The plan combines the existing commitment to proceed with construction of the first rail segment in the Central Valley with near-term actions aimed at upgrading rail facilities at both ends of the proposed LA-to-SF high-speed line. Specifically, the so-called "bookend" strategy will involve "blending" high-speed rail service with commuter rail service in existing Bay Area and Southern California rail corridors.
At the northern end of the line, between San Francisco and San Jose, bullet trains would share track with Caltrain commuter trains. Both would benefit from new investments in electrification, signaling systems, bridge replacements, passing tracks and grade crossings elimination. Similar type of improvements would be introduced at the Los Angeles/Orange County/San Diego ends of the line, benefitting LA’s Metrolink and other Southern California commuter rail and transit systems.
Improving the urban "bookends" of the system will make it possible to increase the speed of local commuter trains and thus bring immediate benefits to large segments of California’s urban population. It will be a good investment whether or not the overall $98 billion high-speed rail project ever goes forward, said Will Kempton, chief executive of the Orange County Transportation Authority (OCTA) and Chairman of the independent Peer Review Group advising the High Speed Rail Authority.
The investments will be funded with a portion of Proposition 1A funds, supplemented by matching funds from local government agencies. Up to $2.3 billion in bond money and its $950 million "interconnectivity" fund would be committed to these near term improvements according to well-informed sources. This would provide approximately $1.4 billion for Southern California and $900 million for the Bay Area, assuming a 60/40 split. Another $2.7 billion has been already set aside for the 130-mile Central Valley segment, leaving roughly $4 billion of Proposition 1A money for future HSR construction.
The new strategy has evolved from discussions held by the High Speed Rail Authority’s new chairman, Dan Richard with the Governor and his fellow board members. In a conversation we had with Chairman Richard several weeks ago, he was frank to admit that significant changes must be made in the Authority’s way of doing business if the bullet train project is to retain the support of the state legislature, overcome the skepticism of independent critics and turn around public opinion. The Authority must find ways, in the Governor’s words, to do things "better, faster and cheaper."
While supportive of the Governor’s vision, Richard saw a need to show signs of near-term progress and not have to wait until 2033 to demonstrate the benefits of the investment. The dollars spent on the "bookends" could have "an immediate and dramatic effect," he told us.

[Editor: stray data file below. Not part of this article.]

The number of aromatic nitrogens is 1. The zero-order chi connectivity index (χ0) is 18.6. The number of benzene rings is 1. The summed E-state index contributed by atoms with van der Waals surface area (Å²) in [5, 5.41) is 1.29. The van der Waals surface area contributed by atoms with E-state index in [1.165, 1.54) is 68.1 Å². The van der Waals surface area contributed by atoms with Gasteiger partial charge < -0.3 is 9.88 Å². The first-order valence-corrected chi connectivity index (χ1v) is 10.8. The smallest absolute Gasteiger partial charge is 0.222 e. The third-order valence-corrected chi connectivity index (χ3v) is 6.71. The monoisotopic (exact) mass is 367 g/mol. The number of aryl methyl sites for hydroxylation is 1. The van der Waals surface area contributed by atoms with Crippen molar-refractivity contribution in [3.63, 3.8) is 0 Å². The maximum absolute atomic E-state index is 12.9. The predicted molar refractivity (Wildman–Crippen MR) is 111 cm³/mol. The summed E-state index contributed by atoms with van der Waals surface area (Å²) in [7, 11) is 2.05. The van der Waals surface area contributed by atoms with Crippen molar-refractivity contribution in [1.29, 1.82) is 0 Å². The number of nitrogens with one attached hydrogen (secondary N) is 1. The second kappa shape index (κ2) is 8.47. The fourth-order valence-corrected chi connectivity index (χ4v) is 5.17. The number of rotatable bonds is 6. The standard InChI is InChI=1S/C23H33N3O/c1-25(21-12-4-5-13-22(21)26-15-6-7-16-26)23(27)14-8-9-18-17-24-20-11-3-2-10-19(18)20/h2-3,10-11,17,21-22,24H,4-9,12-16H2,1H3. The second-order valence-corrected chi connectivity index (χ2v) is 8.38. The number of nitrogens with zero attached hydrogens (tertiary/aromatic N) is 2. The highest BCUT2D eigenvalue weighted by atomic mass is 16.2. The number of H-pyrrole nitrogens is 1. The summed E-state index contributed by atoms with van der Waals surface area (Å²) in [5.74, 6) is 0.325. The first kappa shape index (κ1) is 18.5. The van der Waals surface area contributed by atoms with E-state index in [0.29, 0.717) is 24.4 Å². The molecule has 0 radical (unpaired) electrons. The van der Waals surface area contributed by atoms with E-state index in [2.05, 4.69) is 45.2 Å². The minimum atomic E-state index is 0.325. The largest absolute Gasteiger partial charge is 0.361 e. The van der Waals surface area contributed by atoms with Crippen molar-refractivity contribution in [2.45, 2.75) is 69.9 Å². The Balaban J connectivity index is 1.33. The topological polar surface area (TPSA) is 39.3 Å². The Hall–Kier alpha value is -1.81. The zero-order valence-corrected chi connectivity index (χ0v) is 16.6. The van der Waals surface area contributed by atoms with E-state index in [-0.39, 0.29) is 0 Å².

Turning to the Central Valley project, Richard freely admitted the ham-handed way in which the Authority dealt with the affected property owners and local governments. He made plain his resolve to restore trust and rebuild the agency’s credibility with the Valley constituencies. We also were struck by his refreshing willingness to reach out to the program’s critics, in contrast to the Authority’s often arrogant and dismissive posture of the past.
Richard’s new strategy is beginning to bear fruit. Six Southern California planning and transportation agencies, including the Southern California Regional Rail Authority (Metrolink) voted as a group on March 1 to support the development of high-speed rail "while providing funding for local early investment projects in
Southern California that will improve rail service immediately." The Authority hopes to stimulate similar expressions of support in Northern California by working closely with the Bay Area’s Caltrain and San Francisco’s Municipal Transportation Agency. The Peer Review Group, which has long supported the "bookends" approach, can be expected to provide an additional boost to Richard’s strategy.
As for the initial Central Valley segment, its construction, initially planned to begin in September, has been pushed back. The slowdown is due to the need to revisit the environmental report whose initial version has run into a storm of objections concerning the proposed route. The revised draft report will be subject to another round of public hearings before the route through the valley is finalized. Assuming the state legislature authorizes the bond funding, construction in the Central Valley is now expected to begin in early 2013, although court challenges may cause further delays. Critics are expected to continue questioning the value of that investment, fueling continued controversy and increasing the project’s vulnerability.